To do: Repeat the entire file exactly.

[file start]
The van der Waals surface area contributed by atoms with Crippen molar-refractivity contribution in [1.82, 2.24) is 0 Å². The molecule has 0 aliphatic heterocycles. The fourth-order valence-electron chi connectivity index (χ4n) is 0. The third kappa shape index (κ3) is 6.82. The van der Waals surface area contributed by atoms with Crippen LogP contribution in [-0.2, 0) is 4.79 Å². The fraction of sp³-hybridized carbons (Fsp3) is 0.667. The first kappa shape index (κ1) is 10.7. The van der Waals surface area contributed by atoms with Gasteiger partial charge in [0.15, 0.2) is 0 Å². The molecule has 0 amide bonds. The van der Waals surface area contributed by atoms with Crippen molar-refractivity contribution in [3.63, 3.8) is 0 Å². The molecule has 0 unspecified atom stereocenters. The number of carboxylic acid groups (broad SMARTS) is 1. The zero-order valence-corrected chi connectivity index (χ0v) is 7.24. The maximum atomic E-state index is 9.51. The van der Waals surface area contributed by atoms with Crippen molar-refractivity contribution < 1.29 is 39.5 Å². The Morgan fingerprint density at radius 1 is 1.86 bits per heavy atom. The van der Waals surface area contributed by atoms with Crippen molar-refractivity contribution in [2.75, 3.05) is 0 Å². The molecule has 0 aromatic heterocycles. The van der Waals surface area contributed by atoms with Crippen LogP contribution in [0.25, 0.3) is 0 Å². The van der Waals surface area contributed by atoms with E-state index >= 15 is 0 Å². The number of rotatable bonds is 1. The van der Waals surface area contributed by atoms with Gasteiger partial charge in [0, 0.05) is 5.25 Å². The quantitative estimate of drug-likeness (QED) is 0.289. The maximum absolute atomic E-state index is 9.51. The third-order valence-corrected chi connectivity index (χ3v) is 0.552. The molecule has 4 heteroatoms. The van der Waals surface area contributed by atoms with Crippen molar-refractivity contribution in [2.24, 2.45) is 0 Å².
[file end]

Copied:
The van der Waals surface area contributed by atoms with Crippen molar-refractivity contribution in [1.82, 2.24) is 0 Å². The molecule has 0 aliphatic heterocycles. The fourth-order valence-electron chi connectivity index (χ4n) is 0. The third kappa shape index (κ3) is 6.82. The van der Waals surface area contributed by atoms with Crippen LogP contribution in [-0.2, 0) is 4.79 Å². The fraction of sp³-hybridized carbons (Fsp3) is 0.667. The first kappa shape index (κ1) is 10.7. The van der Waals surface area contributed by atoms with Gasteiger partial charge in [0.15, 0.2) is 0 Å². The molecule has 0 amide bonds. The van der Waals surface area contributed by atoms with Crippen molar-refractivity contribution in [3.63, 3.8) is 0 Å². The molecule has 0 unspecified atom stereocenters. The number of carboxylic acid groups (broad SMARTS) is 1. The zero-order valence-corrected chi connectivity index (χ0v) is 7.24. The maximum atomic E-state index is 9.51. The van der Waals surface area contributed by atoms with Crippen molar-refractivity contribution < 1.29 is 39.5 Å². The Morgan fingerprint density at radius 1 is 1.86 bits per heavy atom. The van der Waals surface area contributed by atoms with Crippen molar-refractivity contribution in [2.75, 3.05) is 0 Å². The molecule has 0 aromatic heterocycles. The van der Waals surface area contributed by atoms with Crippen LogP contribution in [0.25, 0.3) is 0 Å². The van der Waals surface area contributed by atoms with E-state index >= 15 is 0 Å². The number of rotatable bonds is 1. The van der Waals surface area contributed by atoms with Gasteiger partial charge in [0, 0.05) is 5.25 Å². The quantitative estimate of drug-likeness (QED) is 0.289. The maximum absolute atomic E-state index is 9.51. The third-order valence-corrected chi connectivity index (χ3v) is 0.552. The molecule has 4 heteroatoms. The van der Waals surface area contributed by atoms with Crippen molar-refractivity contribution in [2.24, 2.45) is 0 Å².